You know how they say everything is bigger and better in Texas? I am beginning to believe that is true!

Texas Governor Greg Abbot signed a bill this week that will be big among children in the southern state. In what he calls a "common sense law," Abbot passed a new law that prevents children's lemonade stands from being shut down.

He tweeted out a video talking about the new law and wrote, "It’s now legal for kids to sell lemonade at stands. We had to pass a law because police shut down a kid’s lemonade stand. Thanks to ⁦@RepMattKrause⁩. #txlege #LEMONADE."

My question: When can we expect this to be passed in other states?

KTRE reports:

The bill was introduced by Fort Worth Republican State Rep. Matt Krause. It proposed that the sale of lemonade and other non-alcoholic beverages on private property and in public parks would be allowed. It would also prevent homeowner associations from drafting rules that would prevent neighborhood lemonade stands. It was sent to the governor, who signed it with a bit of humor, ending his video with, “cheers.”

According to, Krause told a committee in May that the legislation was spurred in part by an East Texas case in which a lemonade stand was shut down.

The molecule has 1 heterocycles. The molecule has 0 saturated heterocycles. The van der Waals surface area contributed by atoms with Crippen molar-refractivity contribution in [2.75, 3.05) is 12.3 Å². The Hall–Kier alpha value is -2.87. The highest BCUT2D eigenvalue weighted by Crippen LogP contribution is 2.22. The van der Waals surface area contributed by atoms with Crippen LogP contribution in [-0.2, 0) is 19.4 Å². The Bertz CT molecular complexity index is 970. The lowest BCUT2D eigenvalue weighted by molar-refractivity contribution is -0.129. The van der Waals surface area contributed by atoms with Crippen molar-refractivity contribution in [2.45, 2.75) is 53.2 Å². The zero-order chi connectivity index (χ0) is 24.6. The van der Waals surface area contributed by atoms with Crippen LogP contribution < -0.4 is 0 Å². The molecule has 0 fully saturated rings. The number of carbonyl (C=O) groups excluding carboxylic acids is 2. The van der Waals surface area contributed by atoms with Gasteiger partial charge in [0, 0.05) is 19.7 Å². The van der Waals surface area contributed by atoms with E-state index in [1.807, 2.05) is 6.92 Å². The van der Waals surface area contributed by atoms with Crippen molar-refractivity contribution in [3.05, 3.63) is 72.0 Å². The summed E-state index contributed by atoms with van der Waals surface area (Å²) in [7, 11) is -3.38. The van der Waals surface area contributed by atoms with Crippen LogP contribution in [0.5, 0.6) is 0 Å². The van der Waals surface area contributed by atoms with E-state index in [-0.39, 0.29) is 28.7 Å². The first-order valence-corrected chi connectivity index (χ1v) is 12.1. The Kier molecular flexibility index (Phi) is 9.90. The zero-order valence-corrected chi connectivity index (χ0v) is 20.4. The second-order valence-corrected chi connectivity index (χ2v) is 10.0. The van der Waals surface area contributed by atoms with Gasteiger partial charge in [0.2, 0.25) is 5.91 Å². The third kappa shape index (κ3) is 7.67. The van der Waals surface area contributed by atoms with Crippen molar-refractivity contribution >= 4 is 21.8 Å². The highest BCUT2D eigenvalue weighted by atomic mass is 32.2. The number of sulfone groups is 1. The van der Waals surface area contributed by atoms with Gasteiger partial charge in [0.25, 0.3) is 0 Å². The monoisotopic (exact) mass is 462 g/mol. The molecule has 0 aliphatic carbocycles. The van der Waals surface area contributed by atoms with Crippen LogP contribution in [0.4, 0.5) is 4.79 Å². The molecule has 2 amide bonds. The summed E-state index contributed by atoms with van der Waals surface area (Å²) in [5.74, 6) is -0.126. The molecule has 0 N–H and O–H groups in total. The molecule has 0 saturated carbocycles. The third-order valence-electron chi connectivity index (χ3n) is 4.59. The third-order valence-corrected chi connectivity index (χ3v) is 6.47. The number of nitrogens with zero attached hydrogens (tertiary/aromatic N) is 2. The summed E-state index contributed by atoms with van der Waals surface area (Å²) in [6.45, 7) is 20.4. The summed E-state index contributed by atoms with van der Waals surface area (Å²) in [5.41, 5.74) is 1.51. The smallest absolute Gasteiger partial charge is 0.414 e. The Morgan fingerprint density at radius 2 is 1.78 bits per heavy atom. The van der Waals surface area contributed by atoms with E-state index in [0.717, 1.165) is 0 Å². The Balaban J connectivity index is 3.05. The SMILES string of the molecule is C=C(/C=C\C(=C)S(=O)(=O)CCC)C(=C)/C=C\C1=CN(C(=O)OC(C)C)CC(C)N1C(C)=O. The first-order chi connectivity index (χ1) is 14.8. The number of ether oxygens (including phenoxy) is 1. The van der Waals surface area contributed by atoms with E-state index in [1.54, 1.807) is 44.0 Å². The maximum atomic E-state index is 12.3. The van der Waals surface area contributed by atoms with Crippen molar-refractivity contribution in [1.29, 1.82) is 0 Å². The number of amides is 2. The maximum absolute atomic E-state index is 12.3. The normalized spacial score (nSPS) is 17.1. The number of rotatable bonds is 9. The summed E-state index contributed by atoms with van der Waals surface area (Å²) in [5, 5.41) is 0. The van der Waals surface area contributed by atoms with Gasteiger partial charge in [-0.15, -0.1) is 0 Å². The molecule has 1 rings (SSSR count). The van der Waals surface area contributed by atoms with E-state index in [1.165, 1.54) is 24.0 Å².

That happened in Overton in 2015. Zoey and Andria Green set up a lemonade stand to raise money to go to Splash Kingdom for a day with their dad. However, a code enforcement officer said they had to have a permit to sell lemonade, and shut them down.

Sandi Evans, the girls' mother, said that they were heavily critiqued by member of Overton, claiming that they were “bringing hatred to the community" for opposing law enforcement for shutting down the lemonade stand. I think any parent would have done the same though. What harm is a lemonade stand, really? It would be the same concept as shutting down a yard sale.

Evans said, “If we can make change for all the children in Texas to have a legal lemonade stand, then I will take this brutal beating from this community.”

I think this is a wonderful, innocent law that has been passed, and I think most Americans can agree.

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